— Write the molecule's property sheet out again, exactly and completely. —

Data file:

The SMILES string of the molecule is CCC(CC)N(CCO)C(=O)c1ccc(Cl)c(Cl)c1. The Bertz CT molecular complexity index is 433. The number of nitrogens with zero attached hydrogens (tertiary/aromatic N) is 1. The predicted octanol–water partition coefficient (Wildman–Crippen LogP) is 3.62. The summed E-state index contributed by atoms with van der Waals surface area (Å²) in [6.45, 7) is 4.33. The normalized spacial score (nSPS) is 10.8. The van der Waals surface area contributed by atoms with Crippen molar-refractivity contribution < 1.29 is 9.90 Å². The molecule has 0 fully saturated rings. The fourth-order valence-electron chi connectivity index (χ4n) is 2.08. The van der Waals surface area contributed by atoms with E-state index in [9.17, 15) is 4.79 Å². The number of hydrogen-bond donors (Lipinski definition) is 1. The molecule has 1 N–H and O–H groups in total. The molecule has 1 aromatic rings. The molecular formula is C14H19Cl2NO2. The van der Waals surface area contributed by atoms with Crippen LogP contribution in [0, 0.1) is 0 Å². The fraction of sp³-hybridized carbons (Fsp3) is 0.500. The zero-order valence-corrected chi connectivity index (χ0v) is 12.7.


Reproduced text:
The SMILES string of the molecule is CCC(CC)N(CCO)C(=O)c1ccc(Cl)c(Cl)c1. The Bertz CT molecular complexity index is 433. The number of nitrogens with zero attached hydrogens (tertiary/aromatic N) is 1. The predicted octanol–water partition coefficient (Wildman–Crippen LogP) is 3.62. The summed E-state index contributed by atoms with van der Waals surface area (Å²) in [6.45, 7) is 4.33. The normalized spacial score (nSPS) is 10.8. The van der Waals surface area contributed by atoms with Crippen molar-refractivity contribution < 1.29 is 9.90 Å². The molecule has 0 fully saturated rings. The fourth-order valence-electron chi connectivity index (χ4n) is 2.08. The van der Waals surface area contributed by atoms with E-state index in [9.17, 15) is 4.79 Å². The number of hydrogen-bond donors (Lipinski definition) is 1. The molecule has 1 N–H and O–H groups in total. The molecule has 1 aromatic rings. The molecular formula is C14H19Cl2NO2. The van der Waals surface area contributed by atoms with Crippen LogP contribution in [0, 0.1) is 0 Å². The fraction of sp³-hybridized carbons (Fsp3) is 0.500. The zero-order valence-corrected chi connectivity index (χ0v) is 12.7.